Yes. So, when you can break that cost into a fixed cost and a variable cost. In the US, contracts are usually linked to either LIBOR or, Prime, borrowing. And usually, you have the spread over Prime or LIBOR that reflects the credit risk. We are getting very technical here, but…

Yoni Mazor 16:33
I’ll try to package it, you go on.

Ricardo Pero 16:36
In the US, now we have an outlook for the economy, we see inflation as a potential risk, or we saw that prior to this latest variant, but so when you see inflation picking up in economic forecasts, there is a higher chance that you’re going to see higher interest rates picking up in the future. If you have debt, that is fixed, there is nothing to be done. If you have that, that is variable linked to LIBOR or any other index, you want to fix that because you don’t want to overpay for the future…

Yoni Mazor 17:31
You want to stabilize it, you don’t want to have an exposure in the future instead of having 10% interest or you have 30%.

Ricardo Pero 17:37
Correct. So that’s where a derivative can be useful.

Yoni Mazor 17:43
So what does the contract say?

Ricardo Pero 17:45
The contract will say that instead of paying, let’s say I’m paying LIBOR plus 8% now.

Yoni Mazor 17:55
Let’s say labor’s 2%, 8%,10% you know, that’s your mind.

Ricardo Pero 18:00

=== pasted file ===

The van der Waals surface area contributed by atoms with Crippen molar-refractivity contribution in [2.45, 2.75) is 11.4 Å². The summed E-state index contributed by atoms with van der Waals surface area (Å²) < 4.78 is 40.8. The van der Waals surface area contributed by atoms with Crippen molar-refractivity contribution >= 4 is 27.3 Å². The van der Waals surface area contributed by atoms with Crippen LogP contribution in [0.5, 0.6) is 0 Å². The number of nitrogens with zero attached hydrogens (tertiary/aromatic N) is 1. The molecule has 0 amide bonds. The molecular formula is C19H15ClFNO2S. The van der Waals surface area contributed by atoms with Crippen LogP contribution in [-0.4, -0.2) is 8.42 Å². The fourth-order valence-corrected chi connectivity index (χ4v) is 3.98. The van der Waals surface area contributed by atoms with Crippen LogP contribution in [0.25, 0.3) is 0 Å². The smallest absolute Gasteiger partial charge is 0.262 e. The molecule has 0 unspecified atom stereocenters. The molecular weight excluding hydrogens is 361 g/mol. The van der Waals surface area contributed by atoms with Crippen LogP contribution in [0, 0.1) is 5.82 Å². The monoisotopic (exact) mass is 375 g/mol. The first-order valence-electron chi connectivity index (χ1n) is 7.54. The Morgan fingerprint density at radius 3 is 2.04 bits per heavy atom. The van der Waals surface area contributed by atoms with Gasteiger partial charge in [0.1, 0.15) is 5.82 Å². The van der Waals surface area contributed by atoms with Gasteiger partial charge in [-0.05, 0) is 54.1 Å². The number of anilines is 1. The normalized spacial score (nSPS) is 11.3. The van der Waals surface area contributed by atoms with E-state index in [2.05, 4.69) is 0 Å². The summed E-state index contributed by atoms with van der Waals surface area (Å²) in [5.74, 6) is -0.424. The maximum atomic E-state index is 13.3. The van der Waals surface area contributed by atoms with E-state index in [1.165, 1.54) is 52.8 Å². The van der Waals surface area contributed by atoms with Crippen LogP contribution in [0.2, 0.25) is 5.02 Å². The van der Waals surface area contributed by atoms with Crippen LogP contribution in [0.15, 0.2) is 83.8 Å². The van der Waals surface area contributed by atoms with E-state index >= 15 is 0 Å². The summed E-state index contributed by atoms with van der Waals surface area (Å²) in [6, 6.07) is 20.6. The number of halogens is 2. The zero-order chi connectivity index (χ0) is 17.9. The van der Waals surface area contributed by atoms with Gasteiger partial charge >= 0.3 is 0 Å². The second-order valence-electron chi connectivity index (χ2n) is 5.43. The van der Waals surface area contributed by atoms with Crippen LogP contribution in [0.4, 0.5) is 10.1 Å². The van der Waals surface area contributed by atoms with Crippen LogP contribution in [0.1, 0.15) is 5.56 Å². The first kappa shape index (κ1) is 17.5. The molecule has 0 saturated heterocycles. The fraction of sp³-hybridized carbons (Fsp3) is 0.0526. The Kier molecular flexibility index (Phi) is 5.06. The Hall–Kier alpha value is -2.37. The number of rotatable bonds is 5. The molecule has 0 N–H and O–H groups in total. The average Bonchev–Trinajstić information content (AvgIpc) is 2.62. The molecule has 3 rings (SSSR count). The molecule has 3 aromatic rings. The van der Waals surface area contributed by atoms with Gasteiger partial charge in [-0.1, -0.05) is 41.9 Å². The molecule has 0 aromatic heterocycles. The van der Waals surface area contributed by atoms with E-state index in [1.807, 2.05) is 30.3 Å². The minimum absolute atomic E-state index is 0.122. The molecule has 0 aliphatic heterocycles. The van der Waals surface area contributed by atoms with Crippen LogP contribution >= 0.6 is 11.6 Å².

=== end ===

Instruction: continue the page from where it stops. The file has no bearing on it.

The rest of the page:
Yeah, well, instead of paying LIBOR plus 8%, I’m gonna pay 10%, fixed for five years. And that’s a contract between you and the bank. So the bank is taking the risk, that LIBOR may go higher than 8% And you already locked your cost of funds at 10%.

Yoni Mazor 18:24
Got it. Okay, sounds like, for this specific case, the derivative plays a useful instrument to hedge your position. So you get your exposures limited until to a certain degree, the bank gives you a contract or derivative contract that can help to facilitate that. And you developed all of that to see, I just want to dive into for a moment because these is sophisticated financial instruments that are played on a massive scale of billions or trillions of dollars on the global economy where you basically branch it out. In the Western world, they say, you know, in London and New York, that’s pretty common. But you said, you pave the way for these instruments to be introduced to the Brazilian economy, and bring it into play.

Ricardo Pero 19:07
Yeah, so that’s how I started my career.

Yoni Mazor 19:13
I mean, how do you sell that? I’m just saying, come to Brazil guy. Check this out. Yeah, this is not so easy, but it sounds like you did 50. Next on this was pretty impressive.

Ricardo Pero 19:22
Yeah, you need to actually start from a point. Try to understand what your client needs. I always took that close to my heart, because it’s all about understanding the risks and what your client needs and that’s the best way to start a conversation.

Yoni Mazor 19:46
Basically, you came into this land of Brazil, and then in Latin America, you see the challenges that they’re facing, what kind of instruments or solutions we offer them, explain to them, and give them an opportunity to test it out. And of course if it works, boom, that’s when you get growth.

Ricardo Pero 19:59
Yeah, and we are talking about the region where capital markets are still very underdeveloped even today. I would say there are some sectors like the fixed income sector or bonds, which are predominantly exposed to governments. I mean, locals don’t have too many options.